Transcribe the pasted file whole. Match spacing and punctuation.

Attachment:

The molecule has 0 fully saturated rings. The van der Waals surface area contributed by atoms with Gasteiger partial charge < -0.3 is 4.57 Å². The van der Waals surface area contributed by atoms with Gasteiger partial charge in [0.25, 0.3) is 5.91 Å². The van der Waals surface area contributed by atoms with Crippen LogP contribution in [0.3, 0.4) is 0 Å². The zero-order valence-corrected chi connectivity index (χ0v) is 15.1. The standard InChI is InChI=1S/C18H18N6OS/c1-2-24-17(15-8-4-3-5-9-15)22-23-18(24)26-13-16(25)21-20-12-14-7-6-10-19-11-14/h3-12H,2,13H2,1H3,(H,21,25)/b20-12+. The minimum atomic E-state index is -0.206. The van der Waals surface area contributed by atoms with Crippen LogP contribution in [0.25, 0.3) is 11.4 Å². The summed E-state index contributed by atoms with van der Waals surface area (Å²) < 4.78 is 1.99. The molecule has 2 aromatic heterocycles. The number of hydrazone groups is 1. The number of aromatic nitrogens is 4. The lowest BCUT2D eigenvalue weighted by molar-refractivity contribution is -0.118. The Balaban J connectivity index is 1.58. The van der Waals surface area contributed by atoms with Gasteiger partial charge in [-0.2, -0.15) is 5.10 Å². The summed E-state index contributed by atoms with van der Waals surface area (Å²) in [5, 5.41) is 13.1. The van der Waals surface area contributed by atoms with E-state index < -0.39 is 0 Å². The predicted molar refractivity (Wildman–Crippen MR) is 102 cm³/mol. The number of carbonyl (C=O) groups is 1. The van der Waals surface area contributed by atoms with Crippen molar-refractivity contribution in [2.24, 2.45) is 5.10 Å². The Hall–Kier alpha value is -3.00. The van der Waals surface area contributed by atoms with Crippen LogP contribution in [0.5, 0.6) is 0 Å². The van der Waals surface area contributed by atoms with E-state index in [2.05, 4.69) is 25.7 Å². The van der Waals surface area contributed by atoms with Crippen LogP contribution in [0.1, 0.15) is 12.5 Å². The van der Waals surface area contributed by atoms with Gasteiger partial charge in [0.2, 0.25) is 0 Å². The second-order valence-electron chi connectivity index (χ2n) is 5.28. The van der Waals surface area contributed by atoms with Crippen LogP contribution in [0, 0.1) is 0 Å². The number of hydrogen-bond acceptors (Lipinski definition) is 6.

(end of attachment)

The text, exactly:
The molecule has 0 fully saturated rings. The van der Waals surface area contributed by atoms with Gasteiger partial charge < -0.3 is 4.57 Å². The van der Waals surface area contributed by atoms with Gasteiger partial charge in [0.25, 0.3) is 5.91 Å². The van der Waals surface area contributed by atoms with Crippen LogP contribution in [0.3, 0.4) is 0 Å². The zero-order valence-corrected chi connectivity index (χ0v) is 15.1. The standard InChI is InChI=1S/C18H18N6OS/c1-2-24-17(15-8-4-3-5-9-15)22-23-18(24)26-13-16(25)21-20-12-14-7-6-10-19-11-14/h3-12H,2,13H2,1H3,(H,21,25)/b20-12+. The minimum atomic E-state index is -0.206. The van der Waals surface area contributed by atoms with Crippen LogP contribution in [0.25, 0.3) is 11.4 Å². The summed E-state index contributed by atoms with van der Waals surface area (Å²) < 4.78 is 1.99. The molecule has 2 aromatic heterocycles. The number of hydrazone groups is 1. The number of aromatic nitrogens is 4. The lowest BCUT2D eigenvalue weighted by molar-refractivity contribution is -0.118. The Balaban J connectivity index is 1.58. The van der Waals surface area contributed by atoms with Gasteiger partial charge in [-0.2, -0.15) is 5.10 Å². The summed E-state index contributed by atoms with van der Waals surface area (Å²) in [5, 5.41) is 13.1. The van der Waals surface area contributed by atoms with E-state index < -0.39 is 0 Å². The predicted molar refractivity (Wildman–Crippen MR) is 102 cm³/mol. The number of carbonyl (C=O) groups is 1. The van der Waals surface area contributed by atoms with Crippen molar-refractivity contribution in [2.24, 2.45) is 5.10 Å². The Hall–Kier alpha value is -3.00. The van der Waals surface area contributed by atoms with Crippen LogP contribution in [0.5, 0.6) is 0 Å². The van der Waals surface area contributed by atoms with E-state index in [2.05, 4.69) is 25.7 Å². The van der Waals surface area contributed by atoms with Crippen LogP contribution in [0.1, 0.15) is 12.5 Å². The van der Waals surface area contributed by atoms with Gasteiger partial charge in [0.2, 0.25) is 0 Å². The second-order valence-electron chi connectivity index (χ2n) is 5.28. The van der Waals surface area contributed by atoms with Crippen LogP contribution in [0, 0.1) is 0 Å². The number of hydrogen-bond acceptors (Lipinski definition) is 6.